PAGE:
• Lysine 146.19 9.59 39665-12-8 lys K
    Lys K H2N-(CH2)4-CH(NH2)-COOH
  • Methionine is a hydrophobic amino acid, and so it is commonly buried in the hydrophobic core of a protein. Because its side chain is fairly non-reactive it is rarely involved in protein function directly. Nevertheless, it can play a role in the recognition of and binding to hydrophobic ligands such as lipids, similar to other hydrophobic amino acids. However, Met also contains a sulfur atom that can bind to atoms including metals. However, although the sulfur atom in Cys is connected to a hydrogen atom and is thus reactive, the sulfur in Met is connected to a methyl group, which limits its role in protein function.
  • Methionine 149.21 5.74 63-68-3 met M
    Met M CH3-S-(CH2)2-CH(NH2)-COOH
  • Phenylalanine is an aromatic and hydrophobic amino acid that prefers to be buried within the hydrophobic core of proteins. The side chain of Phe is fairly non-reactive; therefore, it is involved only rarely in protein function directly, although it can play a role in recognizing hydrophobic ligands and substrates such as lipids. Aromatic amino acids such as Phe can also interact with non-protein ligands that also contain aromatic groups via stacking interactions, and can also bind to polyproline-containing peptides, for example in SH3 or WW domains.
  • Phenylalanine 165.19 5.48 63-91-2 phe F
    Phe F CH3-CH2-CH(NH2)-COOH
  • Proline is the only amino acid whose side chain is connected to the protein backbone twice, which forms a five-membered nitrogen-containing ring. Therefore, proline is an imino acid because it contains an NH2+ group instead of the more common NH3+ group. As such, Pro is unable to adopt some of the main chain conformations that are formed easily by all other amino acids. Therefore, it could be considered to be the opposite of glycine, which can adopt several main chain conformations. Proline is often located at very sharp turns in protein structures in locations where a polypeptide chain changes direction. It can also introduce turns and kinks into alpha-helices since it cannot adopt a normal helical conformation. Pro is commonly found on the surface of a protein, where it plays an important role in molecular recognition, particularly during intracellular signaling. Specifically, protein domains such as WW and SH3 bind to specific proline-containing peptides that form key parts of multiple important signaling cascades. Because its side chain is very non-reactive and it has difficulty adopting many main chain conformations, Pro is very rarely involved in the active or binding sites of proteins.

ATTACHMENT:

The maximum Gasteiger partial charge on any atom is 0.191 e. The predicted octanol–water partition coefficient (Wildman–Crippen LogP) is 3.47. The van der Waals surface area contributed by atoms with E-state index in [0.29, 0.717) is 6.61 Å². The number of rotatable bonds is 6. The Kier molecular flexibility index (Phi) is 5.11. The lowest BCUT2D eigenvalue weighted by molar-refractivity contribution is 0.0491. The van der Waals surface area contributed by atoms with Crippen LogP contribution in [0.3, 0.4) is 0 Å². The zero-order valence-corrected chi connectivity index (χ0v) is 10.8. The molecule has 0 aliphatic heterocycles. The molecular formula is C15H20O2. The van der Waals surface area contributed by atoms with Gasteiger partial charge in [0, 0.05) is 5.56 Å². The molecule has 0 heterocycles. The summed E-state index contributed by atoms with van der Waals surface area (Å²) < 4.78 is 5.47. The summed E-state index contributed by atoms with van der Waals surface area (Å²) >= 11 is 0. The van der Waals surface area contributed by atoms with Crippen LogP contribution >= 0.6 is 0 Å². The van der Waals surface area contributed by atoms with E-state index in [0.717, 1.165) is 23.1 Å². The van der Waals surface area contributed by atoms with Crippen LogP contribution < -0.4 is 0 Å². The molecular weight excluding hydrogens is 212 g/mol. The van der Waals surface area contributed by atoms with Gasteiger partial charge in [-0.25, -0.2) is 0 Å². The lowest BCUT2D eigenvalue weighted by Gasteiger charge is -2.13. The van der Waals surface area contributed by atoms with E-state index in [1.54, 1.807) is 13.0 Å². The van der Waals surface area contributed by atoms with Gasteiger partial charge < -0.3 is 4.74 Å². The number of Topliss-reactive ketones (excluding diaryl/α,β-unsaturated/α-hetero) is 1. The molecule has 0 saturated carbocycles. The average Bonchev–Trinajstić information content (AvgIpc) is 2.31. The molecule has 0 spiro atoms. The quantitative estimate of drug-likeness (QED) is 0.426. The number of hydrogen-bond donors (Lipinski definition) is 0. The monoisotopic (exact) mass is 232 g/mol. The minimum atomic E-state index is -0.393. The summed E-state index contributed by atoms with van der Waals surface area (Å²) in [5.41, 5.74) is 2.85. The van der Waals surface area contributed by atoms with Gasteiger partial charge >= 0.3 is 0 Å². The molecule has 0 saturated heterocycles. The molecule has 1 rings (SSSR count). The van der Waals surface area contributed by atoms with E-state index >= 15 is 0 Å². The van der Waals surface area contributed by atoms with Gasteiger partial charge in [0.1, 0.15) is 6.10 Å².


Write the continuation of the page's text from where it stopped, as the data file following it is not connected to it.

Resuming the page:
• Proline 115.13 6.3 147-85-3 pro P
    Pro P NH-(CH2)3-CH-COOH
  • Serine is a slightly polar amino acid that can be located either within the interior or on the surface of a protein. Its small size means that it is found commonly in tight turns on the protein surface, which allows the hydroxyl oxygen of the Ser side chain to form a hydrogen bond with the protein backbone, effectively mimicking proline. Ser is also relatively common in the functional centers of proteins. Its hydroxyl group is fairly reactive, and can form hydrogen bonds with a variety of polar substrates. An important and common role for Ser (as well as Thr and Tyr) within intracellular proteins is phosphorylation. Phosphate groups are commonly attached to Ser to facilitate signal transduction pathways. Although this role of serine could often be replaced by threonine, it is unlikely to be replaced by tyrosine, because the protein kinases that catalyze the phosphorylation reactions are highly specific. Specifically, tyrosine kinases generally do not phosphorylate serines and threonines, and vice-versa.
  • Serine 105.09 5.68 56-45-1 ser S
    Ser S HO-CH2-CH(NH2)-COOH
  • Threonine can reside either within a protein interior or on its surface. Thr is restricted in terms of the number of conformations that its main chain can adopt. Although it is difficult for it to form an alpha-helical conformation, it is easy (and perhaps preferred) for it to form beta-sheets. Thr is found commonly in the functional centers of proteins. Its hydroxyl group is fairly reactive, and can form hydrogen bonds with a variety of polar substrates. A common role for Thr (as well as Ser and Tyr) in intracellular proteins is to be phosphorylated, whereby protein kinases attach phosphate groups to Thr during signal transduction pathways. Although threonine could be replaced by serine, it is unlikely to be replaced by tyrosine because the enzymes that catalyze phosphorylation reactions are highly specific.
  • Threonine 119.12 5.64 72-19-5 thr T
    Thr T Ph-CH(OH)-CH(NH2)-COOH